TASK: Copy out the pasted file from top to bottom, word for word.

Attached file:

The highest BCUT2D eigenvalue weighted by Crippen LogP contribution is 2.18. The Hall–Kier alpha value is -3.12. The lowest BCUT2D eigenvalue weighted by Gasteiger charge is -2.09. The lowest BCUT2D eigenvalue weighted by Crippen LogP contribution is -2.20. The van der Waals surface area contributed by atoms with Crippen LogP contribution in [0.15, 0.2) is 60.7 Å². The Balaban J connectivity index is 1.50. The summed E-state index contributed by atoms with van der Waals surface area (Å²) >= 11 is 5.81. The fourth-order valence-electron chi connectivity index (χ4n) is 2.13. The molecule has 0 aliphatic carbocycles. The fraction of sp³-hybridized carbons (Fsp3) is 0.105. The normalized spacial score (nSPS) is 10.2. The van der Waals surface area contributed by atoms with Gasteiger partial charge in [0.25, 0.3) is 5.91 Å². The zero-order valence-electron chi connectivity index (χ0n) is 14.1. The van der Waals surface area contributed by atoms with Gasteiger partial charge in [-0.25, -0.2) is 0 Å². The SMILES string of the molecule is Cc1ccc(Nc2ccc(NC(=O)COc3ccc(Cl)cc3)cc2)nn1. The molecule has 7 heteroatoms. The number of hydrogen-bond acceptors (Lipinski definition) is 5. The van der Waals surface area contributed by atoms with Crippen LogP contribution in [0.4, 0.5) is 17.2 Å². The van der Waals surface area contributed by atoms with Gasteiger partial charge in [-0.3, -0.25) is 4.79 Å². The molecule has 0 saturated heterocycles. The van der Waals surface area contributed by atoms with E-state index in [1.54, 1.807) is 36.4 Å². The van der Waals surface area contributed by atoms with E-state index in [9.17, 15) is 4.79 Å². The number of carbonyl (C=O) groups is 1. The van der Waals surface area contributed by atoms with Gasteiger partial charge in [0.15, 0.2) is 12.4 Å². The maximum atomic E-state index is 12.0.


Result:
The highest BCUT2D eigenvalue weighted by Crippen LogP contribution is 2.18. The Hall–Kier alpha value is -3.12. The lowest BCUT2D eigenvalue weighted by Gasteiger charge is -2.09. The lowest BCUT2D eigenvalue weighted by Crippen LogP contribution is -2.20. The van der Waals surface area contributed by atoms with Crippen LogP contribution in [0.15, 0.2) is 60.7 Å². The Balaban J connectivity index is 1.50. The summed E-state index contributed by atoms with van der Waals surface area (Å²) >= 11 is 5.81. The fourth-order valence-electron chi connectivity index (χ4n) is 2.13. The molecule has 0 aliphatic carbocycles. The fraction of sp³-hybridized carbons (Fsp3) is 0.105. The normalized spacial score (nSPS) is 10.2. The van der Waals surface area contributed by atoms with Gasteiger partial charge in [0.25, 0.3) is 5.91 Å². The zero-order valence-electron chi connectivity index (χ0n) is 14.1. The van der Waals surface area contributed by atoms with Gasteiger partial charge in [-0.25, -0.2) is 0 Å². The SMILES string of the molecule is Cc1ccc(Nc2ccc(NC(=O)COc3ccc(Cl)cc3)cc2)nn1. The molecule has 7 heteroatoms. The number of hydrogen-bond acceptors (Lipinski definition) is 5. The van der Waals surface area contributed by atoms with Crippen LogP contribution in [0.4, 0.5) is 17.2 Å². The van der Waals surface area contributed by atoms with Gasteiger partial charge in [-0.3, -0.25) is 4.79 Å². The molecule has 0 saturated heterocycles. The van der Waals surface area contributed by atoms with E-state index in [1.54, 1.807) is 36.4 Å². The van der Waals surface area contributed by atoms with E-state index in [9.17, 15) is 4.79 Å². The number of carbonyl (C=O) groups is 1. The van der Waals surface area contributed by atoms with Gasteiger partial charge in [0.15, 0.2) is 12.4 Å². The maximum atomic E-state index is 12.0.